‘Feeding my kids is not selfish’: Hair Salon Owner Imprisoned For Opening During Lockdown
Dallas, United States: Ken Paxton, the attorney general of Texas, last Wednesday described a judge’s order that the owner of a hairdressing salon spent a week in prison after she kept on working despite the coronavirus rules put in place as “outrageous.”
Paxton sent a letter to Dallas County Judge Eric Moye, in which he called for Shelley Luther to be freed from prison. Fellow Republican, Governor Greg Abbott, also issued a statement asking for her to be set free.
Paxton said the following:
“I find it outrageous and out of touch that during this national pandemic, a judge, in a county that actually released hardened criminals for fear of contracting COVID-19, would jail a mother for operating her hair salon in an attempt to put food on her family’s table,”
The salon owner was brought into Dallas County jail on Tuesday after a video hearing, in which she was found in contempt of court.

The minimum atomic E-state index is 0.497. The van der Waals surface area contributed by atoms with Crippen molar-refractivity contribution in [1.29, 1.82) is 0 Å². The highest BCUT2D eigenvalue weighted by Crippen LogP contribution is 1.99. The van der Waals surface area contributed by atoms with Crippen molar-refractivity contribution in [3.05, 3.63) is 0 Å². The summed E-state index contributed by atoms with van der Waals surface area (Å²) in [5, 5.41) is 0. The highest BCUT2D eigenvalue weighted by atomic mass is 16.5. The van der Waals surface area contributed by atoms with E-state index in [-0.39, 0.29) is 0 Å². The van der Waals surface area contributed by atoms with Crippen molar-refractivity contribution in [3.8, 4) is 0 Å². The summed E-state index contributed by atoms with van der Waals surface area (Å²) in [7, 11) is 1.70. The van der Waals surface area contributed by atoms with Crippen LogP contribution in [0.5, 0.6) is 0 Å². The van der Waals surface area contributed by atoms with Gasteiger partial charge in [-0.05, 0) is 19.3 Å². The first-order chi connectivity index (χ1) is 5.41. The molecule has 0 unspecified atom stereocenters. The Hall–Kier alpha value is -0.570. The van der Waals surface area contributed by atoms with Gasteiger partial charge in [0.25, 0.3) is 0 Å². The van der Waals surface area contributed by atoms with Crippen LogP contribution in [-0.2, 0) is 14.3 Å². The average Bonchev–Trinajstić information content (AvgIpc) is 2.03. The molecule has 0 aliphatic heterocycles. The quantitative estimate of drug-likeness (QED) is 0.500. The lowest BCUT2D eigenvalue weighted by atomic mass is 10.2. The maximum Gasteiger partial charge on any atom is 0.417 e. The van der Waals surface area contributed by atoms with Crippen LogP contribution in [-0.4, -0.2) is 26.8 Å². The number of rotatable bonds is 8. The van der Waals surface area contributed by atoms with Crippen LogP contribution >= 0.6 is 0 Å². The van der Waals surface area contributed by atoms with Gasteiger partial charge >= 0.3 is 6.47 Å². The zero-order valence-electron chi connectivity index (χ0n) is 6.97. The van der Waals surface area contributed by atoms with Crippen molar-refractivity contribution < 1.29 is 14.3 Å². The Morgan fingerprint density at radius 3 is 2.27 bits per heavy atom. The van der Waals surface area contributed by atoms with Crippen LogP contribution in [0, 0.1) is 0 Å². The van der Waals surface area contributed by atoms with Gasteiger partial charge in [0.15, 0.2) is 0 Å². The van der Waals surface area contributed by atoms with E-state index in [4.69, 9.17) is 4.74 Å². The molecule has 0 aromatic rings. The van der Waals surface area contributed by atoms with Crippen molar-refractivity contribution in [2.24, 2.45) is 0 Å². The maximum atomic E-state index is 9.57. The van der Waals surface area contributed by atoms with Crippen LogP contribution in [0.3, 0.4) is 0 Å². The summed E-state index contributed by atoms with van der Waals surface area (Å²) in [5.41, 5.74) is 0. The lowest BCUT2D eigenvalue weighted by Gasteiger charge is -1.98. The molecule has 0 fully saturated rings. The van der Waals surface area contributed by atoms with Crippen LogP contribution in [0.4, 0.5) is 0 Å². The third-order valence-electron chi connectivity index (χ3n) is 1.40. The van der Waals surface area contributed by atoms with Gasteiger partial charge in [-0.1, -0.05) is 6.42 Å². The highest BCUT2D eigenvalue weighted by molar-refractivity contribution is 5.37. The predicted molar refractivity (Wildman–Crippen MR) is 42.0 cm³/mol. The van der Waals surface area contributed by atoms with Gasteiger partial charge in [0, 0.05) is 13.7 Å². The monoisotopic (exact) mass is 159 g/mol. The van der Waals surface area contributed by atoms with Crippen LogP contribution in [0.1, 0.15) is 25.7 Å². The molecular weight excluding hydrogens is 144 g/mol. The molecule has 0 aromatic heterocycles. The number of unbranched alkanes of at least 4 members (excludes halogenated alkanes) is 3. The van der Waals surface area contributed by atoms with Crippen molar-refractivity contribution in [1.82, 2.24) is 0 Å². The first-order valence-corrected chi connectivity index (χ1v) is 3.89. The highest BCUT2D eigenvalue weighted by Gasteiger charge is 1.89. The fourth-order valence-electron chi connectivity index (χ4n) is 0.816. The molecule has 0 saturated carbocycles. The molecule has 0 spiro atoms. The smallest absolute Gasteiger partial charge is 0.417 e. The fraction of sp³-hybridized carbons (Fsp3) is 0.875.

The hearing took place as Governor Abbott eased down restrictions in the state, permitting hairdressers and barbers to reopen their salons on Friday.
In April, Shelley was issued a citation for keeping her business open despite the ongoing restrictions.
During her hearing on Tuesday, she said she kept the place open due to a lack of money.
“I couldn’t feed my family, and my stylists couldn’t feed their families,” Shelley testified, saying she had made a request for a federal loan but did not receive it until Sunday.
During the hearing, Judge Mote said he would consider giving her a fine instead of time in prison if Shelley would make an apology and did not reopen her business until she was permitted to do so. But she refused.
“I have much respect for this court and laws. I have never been in this position before and it’s not someplace that I want to be,” Shelley told the court, according to CBS Dallas Fort Worth. “But I have to disagree with you, sir, when you say that I’m selfish because feeding my kids — is not selfish. I have hair stylists that are going hungry because they’d rather feed their kids. So sir, if you think the law is more important than kids getting fed, then please go ahead with your decision but I am not going to shut the salon.”
Judge Moye later wrote in his judgment of contempt:
“The defiance of the court’s order was open, flagrant and intentional.”
Moye stressed that even though she was given the chance to make things right, the salon owner “expressed no contrition, remorse or regret” for what she did.
See CBSDFW’s report on the story in the video below.
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